It's a growing cycling fashion statement, a training tool, and an indicator of riding prowess.
No, it's not the latest GPS device or power meter. It's stopping for red lights and stop signs.
It's all the rage, and all the cool kids are doing it, from national championship winning bike racers to downhillers to commuters. What may have started as a countywide crackdown against red light runners is evolving into a habit that quickly differentiates between Marin locals and those passing through, the experienced and those trying to show off. The difference? The experienced, skilled crowd stops for stop signs.
And it's not just cops sending the message.
"I confess, I used to do it," says Sean Fekete, of San Rafael, of yesterday's trend of rolling through stop signs. "I'm cruising along, don't want to stop and then start again."
Today, whether riding after work on a fixed gear or blazing down a mountain on his downhill bike, stopping for stop signs has become part of Fekete's regular riding style.
Why the change?
"I was riding a lot with a bike racer, and she was stopping at all the signs, so I just did it because she was," says Fekete. "Later, I was working with a local coach, and his rule was that if you ran stop signs or red lights, he wouldn't work with you."
Fekete is just one of a growing number of Marin locals who feel intense annoyance at those who don't stop.
"It's lazy and disrespectful," he says. "If you want to ride without having to stop, enter a race. Why give pedestrians and motorists even more reason to hate us?"
"I see people blowing stops signs so often now," says says multi-masters track national champion Pete Billington, also of San Rafael. "It is really frustrating when the same people complain about cars not respecting bicyclists."
What sign running cyclists don't realize is that not only do they stand out to the crowd as either inexperienced or dangerous, they're missing out on a valuable muscle defining training tool.
"Stopping at stop signs really is a good opportunity to develop strong core muscles and even sprinting technique," says Billington. "The tendency to swing the bike from side to side during a sprint is just wasted energy and practicing hip drive and forward acceleration is critical to developing top speed."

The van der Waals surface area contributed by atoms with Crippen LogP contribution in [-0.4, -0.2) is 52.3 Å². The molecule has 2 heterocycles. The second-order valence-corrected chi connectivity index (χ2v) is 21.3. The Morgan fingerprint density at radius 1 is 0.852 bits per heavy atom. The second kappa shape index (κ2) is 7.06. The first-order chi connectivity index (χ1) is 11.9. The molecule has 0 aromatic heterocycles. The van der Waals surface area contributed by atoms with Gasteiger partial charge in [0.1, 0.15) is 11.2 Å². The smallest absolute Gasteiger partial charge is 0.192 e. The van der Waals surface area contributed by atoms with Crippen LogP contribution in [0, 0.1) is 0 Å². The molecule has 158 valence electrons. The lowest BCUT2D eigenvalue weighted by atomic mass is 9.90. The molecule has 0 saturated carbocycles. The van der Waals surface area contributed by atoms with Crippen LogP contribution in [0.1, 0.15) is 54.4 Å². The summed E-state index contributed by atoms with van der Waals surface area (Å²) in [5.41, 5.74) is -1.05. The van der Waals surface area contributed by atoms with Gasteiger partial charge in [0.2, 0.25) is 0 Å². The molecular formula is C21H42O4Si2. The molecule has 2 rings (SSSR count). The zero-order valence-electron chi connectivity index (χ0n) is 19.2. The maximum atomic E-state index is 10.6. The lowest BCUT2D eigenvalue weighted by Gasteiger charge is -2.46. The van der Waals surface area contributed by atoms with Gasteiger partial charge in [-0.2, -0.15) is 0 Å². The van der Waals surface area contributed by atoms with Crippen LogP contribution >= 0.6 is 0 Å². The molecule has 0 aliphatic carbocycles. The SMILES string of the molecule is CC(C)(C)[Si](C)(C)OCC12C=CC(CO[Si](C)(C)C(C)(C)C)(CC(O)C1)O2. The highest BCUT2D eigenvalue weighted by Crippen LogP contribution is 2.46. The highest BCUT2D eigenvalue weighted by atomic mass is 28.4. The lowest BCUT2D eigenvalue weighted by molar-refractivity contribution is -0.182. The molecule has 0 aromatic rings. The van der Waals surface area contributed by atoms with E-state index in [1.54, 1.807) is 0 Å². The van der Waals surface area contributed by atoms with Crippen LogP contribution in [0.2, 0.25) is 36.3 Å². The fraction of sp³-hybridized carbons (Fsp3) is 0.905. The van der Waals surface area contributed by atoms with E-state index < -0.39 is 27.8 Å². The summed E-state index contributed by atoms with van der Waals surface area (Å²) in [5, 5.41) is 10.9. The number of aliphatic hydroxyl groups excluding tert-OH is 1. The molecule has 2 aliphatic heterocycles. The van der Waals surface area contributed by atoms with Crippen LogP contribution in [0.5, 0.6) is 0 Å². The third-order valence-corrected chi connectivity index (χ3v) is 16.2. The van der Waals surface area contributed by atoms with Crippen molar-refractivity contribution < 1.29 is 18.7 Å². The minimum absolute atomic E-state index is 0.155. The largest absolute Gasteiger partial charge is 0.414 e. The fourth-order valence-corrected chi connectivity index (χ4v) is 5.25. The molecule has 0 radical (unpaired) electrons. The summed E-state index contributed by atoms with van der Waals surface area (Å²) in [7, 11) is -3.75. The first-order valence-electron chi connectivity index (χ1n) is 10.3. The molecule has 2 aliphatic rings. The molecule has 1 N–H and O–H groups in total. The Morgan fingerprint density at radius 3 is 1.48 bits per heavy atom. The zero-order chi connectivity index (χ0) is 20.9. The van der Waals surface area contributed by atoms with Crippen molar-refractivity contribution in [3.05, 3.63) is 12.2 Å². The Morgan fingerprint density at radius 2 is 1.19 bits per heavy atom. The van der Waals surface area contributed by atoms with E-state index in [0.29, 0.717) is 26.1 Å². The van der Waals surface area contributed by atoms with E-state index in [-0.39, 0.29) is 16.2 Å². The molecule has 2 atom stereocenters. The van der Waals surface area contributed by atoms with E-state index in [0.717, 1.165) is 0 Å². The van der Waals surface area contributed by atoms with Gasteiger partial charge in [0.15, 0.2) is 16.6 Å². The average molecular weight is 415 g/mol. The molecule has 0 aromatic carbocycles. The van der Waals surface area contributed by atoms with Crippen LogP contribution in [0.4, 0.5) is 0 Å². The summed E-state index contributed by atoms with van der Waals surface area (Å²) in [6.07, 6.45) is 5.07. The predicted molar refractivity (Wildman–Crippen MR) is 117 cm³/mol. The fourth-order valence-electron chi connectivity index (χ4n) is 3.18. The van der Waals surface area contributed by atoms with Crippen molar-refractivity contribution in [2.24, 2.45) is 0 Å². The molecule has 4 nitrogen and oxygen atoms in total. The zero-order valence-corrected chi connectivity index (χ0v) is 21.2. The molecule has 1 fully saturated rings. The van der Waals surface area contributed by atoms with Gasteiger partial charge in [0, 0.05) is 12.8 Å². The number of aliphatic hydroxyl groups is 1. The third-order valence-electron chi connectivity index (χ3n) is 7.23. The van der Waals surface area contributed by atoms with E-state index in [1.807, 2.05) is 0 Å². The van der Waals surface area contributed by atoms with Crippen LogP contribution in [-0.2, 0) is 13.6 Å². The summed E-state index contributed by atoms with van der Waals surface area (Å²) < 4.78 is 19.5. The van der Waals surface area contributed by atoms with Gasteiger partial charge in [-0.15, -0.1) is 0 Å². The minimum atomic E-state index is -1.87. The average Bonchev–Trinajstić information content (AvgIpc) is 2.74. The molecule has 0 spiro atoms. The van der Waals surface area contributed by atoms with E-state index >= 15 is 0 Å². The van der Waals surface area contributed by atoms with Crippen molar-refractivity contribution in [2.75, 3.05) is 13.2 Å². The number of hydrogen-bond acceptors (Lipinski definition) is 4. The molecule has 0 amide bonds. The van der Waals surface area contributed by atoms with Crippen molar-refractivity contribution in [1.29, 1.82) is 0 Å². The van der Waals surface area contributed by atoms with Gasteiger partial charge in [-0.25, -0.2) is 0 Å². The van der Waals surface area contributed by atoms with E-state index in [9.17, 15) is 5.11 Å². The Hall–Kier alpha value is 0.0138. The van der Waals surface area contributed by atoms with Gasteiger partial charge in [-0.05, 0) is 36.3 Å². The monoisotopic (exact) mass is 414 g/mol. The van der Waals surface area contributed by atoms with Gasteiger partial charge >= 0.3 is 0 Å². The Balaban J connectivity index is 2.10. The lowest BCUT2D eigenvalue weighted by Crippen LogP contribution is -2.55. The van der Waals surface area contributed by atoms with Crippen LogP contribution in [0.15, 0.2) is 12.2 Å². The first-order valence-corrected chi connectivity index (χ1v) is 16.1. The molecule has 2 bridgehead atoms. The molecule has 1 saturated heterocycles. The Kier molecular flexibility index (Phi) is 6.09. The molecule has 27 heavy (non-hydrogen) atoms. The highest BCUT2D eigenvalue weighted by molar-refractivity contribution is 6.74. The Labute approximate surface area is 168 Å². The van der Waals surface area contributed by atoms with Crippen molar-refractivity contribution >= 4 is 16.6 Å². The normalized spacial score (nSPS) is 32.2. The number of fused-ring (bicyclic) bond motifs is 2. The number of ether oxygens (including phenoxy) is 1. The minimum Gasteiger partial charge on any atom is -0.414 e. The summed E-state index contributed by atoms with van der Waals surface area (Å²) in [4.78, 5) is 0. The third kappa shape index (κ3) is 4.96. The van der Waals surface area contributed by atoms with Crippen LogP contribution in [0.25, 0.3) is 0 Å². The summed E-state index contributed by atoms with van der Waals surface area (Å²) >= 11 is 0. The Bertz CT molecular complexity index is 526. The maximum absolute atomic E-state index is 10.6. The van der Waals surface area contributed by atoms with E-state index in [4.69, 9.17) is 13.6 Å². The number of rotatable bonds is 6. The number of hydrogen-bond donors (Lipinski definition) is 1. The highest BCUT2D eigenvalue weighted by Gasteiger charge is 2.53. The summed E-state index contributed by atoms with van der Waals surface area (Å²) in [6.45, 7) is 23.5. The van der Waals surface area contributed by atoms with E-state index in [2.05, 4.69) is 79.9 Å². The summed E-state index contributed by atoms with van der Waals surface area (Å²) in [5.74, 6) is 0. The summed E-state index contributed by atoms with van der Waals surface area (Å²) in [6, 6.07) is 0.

Throw that at the next newbie who screams "On your left!" at the next stop sign.
How to Stop for Stop Signs
We asked Officer Paul Stromoski of the Ross Police Department what exactly cops are looking for when it it comes to stopping for stop signs. You may find yourself surprised at how easy it is.
1. You don't have to put a foot down. Come to a complete stop, yes, but it's OK to stop for a split second, and then continue on. "Nowhere in the California Vehicle Code does it say cyclists have to put a foot down," says Stromoski. But if you're unable to maintain a track stand (balancing your bike at a complete stop), then obviously, you should, especially in a situation as described in Tip #2.
2. Give motorists and pedestrians who were at the intersection before you the right of way. This is Driver's Ed 101, and yes, it applies to cyclists. Yield the right of way to those who rightfully have it and you may suddenly find yourself within an intersection of allies. Who wouldn't want that?
3. Cops want to see you physically turning your head to look in all directions. "You might think a peripheral look from the corner of an eye is enough," says Officer Stromoski. "But we're looking to see your helmet actually moving. It's the only way we know you're really looking."
These are three tips that can spare you from expensive traffic fines or from drawing attention to yourself as an absolute novice. They could even save your life. And who knows? They may even help you get to the podium.